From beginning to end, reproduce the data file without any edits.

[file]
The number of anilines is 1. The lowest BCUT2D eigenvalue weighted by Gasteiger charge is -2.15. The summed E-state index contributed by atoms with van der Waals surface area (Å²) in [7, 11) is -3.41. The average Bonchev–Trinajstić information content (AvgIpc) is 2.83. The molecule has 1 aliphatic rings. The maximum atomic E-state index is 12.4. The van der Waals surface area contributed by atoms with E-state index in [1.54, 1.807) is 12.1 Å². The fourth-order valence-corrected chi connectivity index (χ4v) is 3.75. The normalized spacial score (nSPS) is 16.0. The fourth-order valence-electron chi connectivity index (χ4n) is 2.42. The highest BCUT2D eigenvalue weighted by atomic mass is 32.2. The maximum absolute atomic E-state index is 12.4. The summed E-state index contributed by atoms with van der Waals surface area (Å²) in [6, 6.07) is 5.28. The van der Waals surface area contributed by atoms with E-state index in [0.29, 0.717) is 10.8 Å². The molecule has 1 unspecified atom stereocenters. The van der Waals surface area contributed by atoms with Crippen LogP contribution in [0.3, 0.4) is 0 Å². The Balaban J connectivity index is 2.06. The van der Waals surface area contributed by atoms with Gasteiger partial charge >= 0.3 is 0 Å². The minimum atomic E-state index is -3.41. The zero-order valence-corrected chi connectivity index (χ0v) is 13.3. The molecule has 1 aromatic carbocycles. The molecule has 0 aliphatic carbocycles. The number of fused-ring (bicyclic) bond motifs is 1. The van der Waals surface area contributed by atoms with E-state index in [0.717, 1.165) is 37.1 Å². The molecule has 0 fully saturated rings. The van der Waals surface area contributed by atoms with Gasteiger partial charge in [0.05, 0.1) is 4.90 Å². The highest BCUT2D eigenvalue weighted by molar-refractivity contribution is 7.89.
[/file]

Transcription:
The number of anilines is 1. The lowest BCUT2D eigenvalue weighted by Gasteiger charge is -2.15. The summed E-state index contributed by atoms with van der Waals surface area (Å²) in [7, 11) is -3.41. The average Bonchev–Trinajstić information content (AvgIpc) is 2.83. The molecule has 1 aliphatic rings. The maximum atomic E-state index is 12.4. The van der Waals surface area contributed by atoms with E-state index in [1.54, 1.807) is 12.1 Å². The fourth-order valence-corrected chi connectivity index (χ4v) is 3.75. The normalized spacial score (nSPS) is 16.0. The fourth-order valence-electron chi connectivity index (χ4n) is 2.42. The highest BCUT2D eigenvalue weighted by atomic mass is 32.2. The maximum absolute atomic E-state index is 12.4. The summed E-state index contributed by atoms with van der Waals surface area (Å²) in [6, 6.07) is 5.28. The van der Waals surface area contributed by atoms with E-state index in [0.29, 0.717) is 10.8 Å². The molecule has 1 unspecified atom stereocenters. The van der Waals surface area contributed by atoms with Crippen LogP contribution in [0.3, 0.4) is 0 Å². The Balaban J connectivity index is 2.06. The van der Waals surface area contributed by atoms with Gasteiger partial charge >= 0.3 is 0 Å². The minimum atomic E-state index is -3.41. The zero-order valence-corrected chi connectivity index (χ0v) is 13.3. The molecule has 1 aromatic carbocycles. The molecule has 0 aliphatic carbocycles. The number of fused-ring (bicyclic) bond motifs is 1. The van der Waals surface area contributed by atoms with E-state index in [0.717, 1.165) is 37.1 Å². The molecule has 0 fully saturated rings. The van der Waals surface area contributed by atoms with Gasteiger partial charge in [0.05, 0.1) is 4.90 Å². The highest BCUT2D eigenvalue weighted by molar-refractivity contribution is 7.89.